Long Day’s Journey Into Night
Considering it is widely considered a masterpiece, Eugene O’Neill’s epic family drama isn’t produced very often. At 3.5 hours, it’s a long slog for the audience and, with only four major characters, it’s an even longer slog for the actors, a high mountain very few are deemed worthy of climbing. Perhaps most relevant here, though, is the shadow of greatness under which the new cast operates. Stratford’s 1994 Long Day’s is considered a seminal production in Canadian theatre history and, personally, the 2012 Soulpepper version looms very large as a moment when some of my favourite actors became my favourite actors. So this cast, working in the tiny studio theatre under the direction of Miles Potter (whose work I seem to always want to characterize as “fine” but never more), struggles with comparison. O’Neill’s script is so complex and maddening and heartbreaking and just generally monumental that no one here seems quite able to handle it, not even the legendary Seana McKenna who battles with the outrageously difficult role of Mary Tyrone, at times absolutely nailing the character’s subtle shifts but often fussing and pronouncing too dramatically. Gordon S. Miller is too funny as Jamie, Charlie Gallant too insubstantial as Edmund. Only Scott Wentworth really carves out a space for himself in Long Day’s storied history, his smooth charm conjuring James Tyrone’s matinee idol past in a way that intriguingly argues with his assertions that he should have been so much more. His work in the final act is worth the price of admission and, even if it wasn’t, a true theatre fan is a fool to pass up any opportunity to see Long Day’s Journey Into Night, no matter how merely fine most of its production elements are.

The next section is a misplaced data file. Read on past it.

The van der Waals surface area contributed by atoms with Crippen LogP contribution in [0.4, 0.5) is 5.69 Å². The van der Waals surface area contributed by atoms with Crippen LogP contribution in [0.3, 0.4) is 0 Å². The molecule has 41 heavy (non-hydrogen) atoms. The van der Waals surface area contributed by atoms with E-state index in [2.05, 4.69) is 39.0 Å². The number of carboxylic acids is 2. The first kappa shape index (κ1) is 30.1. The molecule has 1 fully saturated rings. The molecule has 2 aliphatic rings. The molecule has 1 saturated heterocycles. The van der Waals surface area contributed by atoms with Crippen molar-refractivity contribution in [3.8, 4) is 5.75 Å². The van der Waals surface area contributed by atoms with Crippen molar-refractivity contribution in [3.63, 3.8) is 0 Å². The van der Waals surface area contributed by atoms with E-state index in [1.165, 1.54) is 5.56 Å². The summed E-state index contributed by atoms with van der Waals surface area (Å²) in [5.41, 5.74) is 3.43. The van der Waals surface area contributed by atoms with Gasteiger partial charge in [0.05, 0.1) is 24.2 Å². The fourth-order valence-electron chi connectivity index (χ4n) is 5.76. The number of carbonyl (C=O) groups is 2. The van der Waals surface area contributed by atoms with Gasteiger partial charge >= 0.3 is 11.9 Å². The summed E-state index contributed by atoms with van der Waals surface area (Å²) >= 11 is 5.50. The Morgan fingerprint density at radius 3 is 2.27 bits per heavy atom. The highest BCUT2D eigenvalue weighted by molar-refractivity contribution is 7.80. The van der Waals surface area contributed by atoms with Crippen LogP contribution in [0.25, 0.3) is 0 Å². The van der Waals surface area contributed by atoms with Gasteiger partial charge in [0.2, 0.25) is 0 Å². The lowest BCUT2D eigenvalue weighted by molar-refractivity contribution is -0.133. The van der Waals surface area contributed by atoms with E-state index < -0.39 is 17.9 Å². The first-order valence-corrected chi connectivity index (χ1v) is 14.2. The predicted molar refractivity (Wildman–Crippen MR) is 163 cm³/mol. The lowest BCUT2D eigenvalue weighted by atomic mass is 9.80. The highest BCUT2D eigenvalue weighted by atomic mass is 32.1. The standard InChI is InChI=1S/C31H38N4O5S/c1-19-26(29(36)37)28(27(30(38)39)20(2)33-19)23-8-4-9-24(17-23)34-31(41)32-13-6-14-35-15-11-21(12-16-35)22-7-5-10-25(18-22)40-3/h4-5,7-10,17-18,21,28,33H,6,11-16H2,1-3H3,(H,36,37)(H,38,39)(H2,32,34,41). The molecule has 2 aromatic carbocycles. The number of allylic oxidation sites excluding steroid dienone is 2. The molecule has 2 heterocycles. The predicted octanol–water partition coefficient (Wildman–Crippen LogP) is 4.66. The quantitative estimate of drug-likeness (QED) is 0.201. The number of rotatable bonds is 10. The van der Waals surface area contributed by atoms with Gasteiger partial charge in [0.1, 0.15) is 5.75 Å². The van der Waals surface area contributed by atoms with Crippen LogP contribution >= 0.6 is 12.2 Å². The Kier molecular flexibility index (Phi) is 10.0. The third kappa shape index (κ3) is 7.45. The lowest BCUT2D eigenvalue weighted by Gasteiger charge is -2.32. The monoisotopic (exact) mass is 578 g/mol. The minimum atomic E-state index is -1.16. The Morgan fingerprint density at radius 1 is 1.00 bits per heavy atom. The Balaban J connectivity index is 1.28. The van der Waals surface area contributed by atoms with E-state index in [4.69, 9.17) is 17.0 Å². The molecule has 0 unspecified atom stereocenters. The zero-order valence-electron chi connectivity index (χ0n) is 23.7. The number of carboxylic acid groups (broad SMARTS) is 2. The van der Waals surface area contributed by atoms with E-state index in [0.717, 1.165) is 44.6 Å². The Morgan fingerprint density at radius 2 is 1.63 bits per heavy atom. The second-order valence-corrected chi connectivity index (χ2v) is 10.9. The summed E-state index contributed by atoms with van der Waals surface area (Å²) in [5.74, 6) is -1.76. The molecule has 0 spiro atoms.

Brontë: The World Without
This world premiere three-hander by Jordi Mand tells the sad story of the legendary sisters who pretended to be men in order to get some of the most seminal works in the English literary canon published. At first seeming like a relatively playful, modern-lensed take on the familiar Brontë story, the play quickly turns towards the predictably morose and the pace slows to a grind. Though Emily (Jessica B. Hill) is by far the most compelling sister in both perspective and performance, and Anne’s “and Peggy”-esque journey is the most intriguingly unexamined by history, the play focuses principally on Charlotte, here depicted as especially domineering, condescending, and hypocritical. The musical interludes transition from fun anachronism to sentimental stalling as the play marches towards its drawn-out conclusion without really taking the time to examine the dark psychological realities of the characters. It’s a story worth telling but it’s not well told.